71 “Warner Matches Home Run Mark,” Tri-City Herald, September 3, 1964: 14. Warner broke the NWL mark at Sanders Field a few days later, when he clubbed his 37th home run in the season finale. His record has yet to be equaled.

72 A Midwest League pitcher in the 1920s, Jacobs served in multiple leadership positions for a regional sports officials’ association beginning in the 1940s. Don Becker, “Jacobs is Versatile,” Tri-City Herald, September 6, 1950: 8; “Local Sports Leader Dies,” Tri-City Herald, July 28, 1968: 22; “Board Gives Lohrke Vote of Confidence,” Tri-City Herald, June 25, 1959: 8. “Many Groups Rise to Back Ball Club,” Tri-City Herald, May 27, 1959: 8.

73 “Jacobs Keeps Atoms’ Post,” Tri-City Herald, October 6, 1966: 18; Charlie Van Sickel, “Is It Really Worth the Effort,” Tri-City Herald, July 5, 1967: 12. 

74 “Tri-City field, nickname changed,” Tri-City Herald, February 19, 1969: 10.

75 Rick Anderson, “Home of Tri-City Atoms Placed Up for Sale,” Tri-City Herald, October 16, 1968: 21; Rich Anderson, “Yakima Takes CBC Twice,” Tri-City Herald, April 28, 1968: 38; Tom Burnside, “Northwest League Stronger,” Tri-City Herald, August 4, 1968: 22.

76 “Local Baseball Field Offered,” Tri-City Herald, March 25, 1969: 10.

77 “Sports Bagashells,” Don Becker, Tri-City Herald, April 2, 1951: 5. Also added on the right field wall was a “bathroom fixture [toilet],” which earned a batter $50 for a ball hit into it during a game.

78 “Season Comfort,” Tri-City Herald, March 22, 1959: 10; “Improvements at Sanders Field,” Tri-City Herald, February 9, 1964: 23.

79 Tri-City Herald, June 20, 1968: 18.

80 Tom Burnside, “Orange Grass at Ballpark,” Tri-City Herald, May 15, 1969: 17.

81 Bill Purcell, “Padre Owner Seeks Resignation of GM Langley,” Tri-City Herald, August 7, 1970: 13; “Tri-Cities’ string of baseball franchises amazing,” Tri-City Herald, March 11, 1973: 6-24; “Harold D. Brinkley,” Tri-City Herald, August 5, 2015: B4. Three years later, Hyman leased Sanders-Jacobs Field from Brinkley with thoughts of turning it into “a Madison Square Garden West” by bringing in boxing, wrestling, soccer, roller derbies and even ice skating. Hec Hancock, “Roar of the Crowd,” Tri-City Herald, October 26, 1973: 20.

82 “T-C Bend Game Off,” Tri-City Herald, June 22, 1971: 14; “Padres Polish Off Rainbows, 5-3,” Tri-City Herald, July 15, 1971: 18. According to the Tri-City Herald, Russell “turned in some flashy fielding” in one game in which he played second base, handling seven chances flawlessly.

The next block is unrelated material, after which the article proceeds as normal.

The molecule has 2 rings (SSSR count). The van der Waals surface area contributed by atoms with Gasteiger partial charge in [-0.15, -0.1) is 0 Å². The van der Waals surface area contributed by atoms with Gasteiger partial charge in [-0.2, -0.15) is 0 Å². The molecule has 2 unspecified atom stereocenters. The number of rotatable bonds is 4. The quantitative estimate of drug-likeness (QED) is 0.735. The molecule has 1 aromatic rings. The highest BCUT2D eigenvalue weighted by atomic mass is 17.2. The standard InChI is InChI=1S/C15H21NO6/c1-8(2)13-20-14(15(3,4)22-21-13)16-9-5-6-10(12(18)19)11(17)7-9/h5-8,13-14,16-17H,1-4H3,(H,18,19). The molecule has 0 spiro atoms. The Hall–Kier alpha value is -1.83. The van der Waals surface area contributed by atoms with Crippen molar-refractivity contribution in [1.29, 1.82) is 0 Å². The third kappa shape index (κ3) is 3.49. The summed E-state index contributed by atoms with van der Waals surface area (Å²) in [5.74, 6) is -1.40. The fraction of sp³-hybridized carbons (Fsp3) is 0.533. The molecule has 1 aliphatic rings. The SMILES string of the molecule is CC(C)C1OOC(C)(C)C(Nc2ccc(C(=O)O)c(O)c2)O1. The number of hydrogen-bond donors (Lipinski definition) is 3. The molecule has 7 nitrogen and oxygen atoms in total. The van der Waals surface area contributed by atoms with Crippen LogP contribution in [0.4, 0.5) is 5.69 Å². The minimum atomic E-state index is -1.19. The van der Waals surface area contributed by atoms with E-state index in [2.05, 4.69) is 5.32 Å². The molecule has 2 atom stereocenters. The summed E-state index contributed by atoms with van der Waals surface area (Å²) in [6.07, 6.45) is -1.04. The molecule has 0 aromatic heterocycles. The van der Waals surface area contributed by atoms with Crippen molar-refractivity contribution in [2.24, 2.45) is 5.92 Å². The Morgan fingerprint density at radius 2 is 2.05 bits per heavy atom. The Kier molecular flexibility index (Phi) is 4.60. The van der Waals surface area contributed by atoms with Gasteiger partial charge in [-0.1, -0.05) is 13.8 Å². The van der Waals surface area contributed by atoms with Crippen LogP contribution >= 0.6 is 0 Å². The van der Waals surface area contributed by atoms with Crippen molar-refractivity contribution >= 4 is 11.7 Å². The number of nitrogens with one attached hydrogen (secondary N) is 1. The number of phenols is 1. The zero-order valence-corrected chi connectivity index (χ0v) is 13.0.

83 “Drotar Pitches No-Hit Shutout,” Tri-City Herald, June 15, 1958: 10. A sixth-inning groundout by Wenatchee’s ace pitcher, Claude Osteen, pinch-hitting between starts, raised the hopes of those in the crowd that they might see history that day. Mis-identified as “Chuck” in the Tri-City Herald game summary, the newspaper spelled Osteen’s name correctly after he defeated the Braves at Sanders Field three weeks later. “Chiefs Top Braves, 5-3,” Tri-City Herald, July 4, 1958: 10.

84 “Berman Hurls No-Hitter,” Tri-City Herald, April 14, 1963: 18; “Duncan’s No-Hitter Sparks Sweep,” Tri-City Herald, April 30, 1967: 14. In his seven-inning no-hitter, Duncan retired all 21 batters he faced after the first one had reached on an error.

85 Linda Hamilton, “Padres’ departure ‘not end of world’,” Tri-City Herald, September 15, 1972: 13. Padres minor league director, Peter Bavasi, shared his opinion that the ballpark needed “drastic improvements,” something he felt required the resources of a municipality.

86 Gil Craker, “Brownlee sharp with 4-hitter,” Tri-City Herald, August 28, 1973: 15.

87 “Police reports,” Tri-City Herald, October 7, 1973: 46.

88 Aubrey Adams, “406 see Ports lose,” Tri-City Herald, August 28, 1974: 16. This was the second Sanders-Jacobs Field home run derby for Feller. His first was in July of 1969. In the game following this home run derby, Bellingham’s cleanup hitter and third baseman, Pedro Guerrero, identified as “Pete” in the next day’s game summary, knocked a three-run homer and drove in five. Bill Purcell, “Bullet Bob Talks About ‘The Grand Old Game’,” Tri-City Herald, July 13, 1969: 47. 

89 Aubrey Adams, “Youngster deals Ports 5-1 defeat,” Tri-City Herald, August 29, 1974: 33; Aubrey Adams, “Mavs in laugher,” Tri-City Herald, September 1, 1974: 38; “First Time?” Spokesman-Review, September 2, 1974: 14.

90 “Important save for outfielder,” Tacoma News Tribune, July 14, 1974: F-6.

91 Hec Hancock, “Didn’t make a hit,” Tri-City Herald, January 19, 1975: 27.

92 Hec Hancock, “Tri-City ball park may get ax,” Tri-City Herald, April 15, 1975: 14.

93 Jim Price, “Petersen lived a complete baseball life,” Spokane Spokesman-Review, August 25, 2013: C5.

94 “Kennewisk ok’s S-shaped street,” Tri-City Herald, January 19, 1977: 2.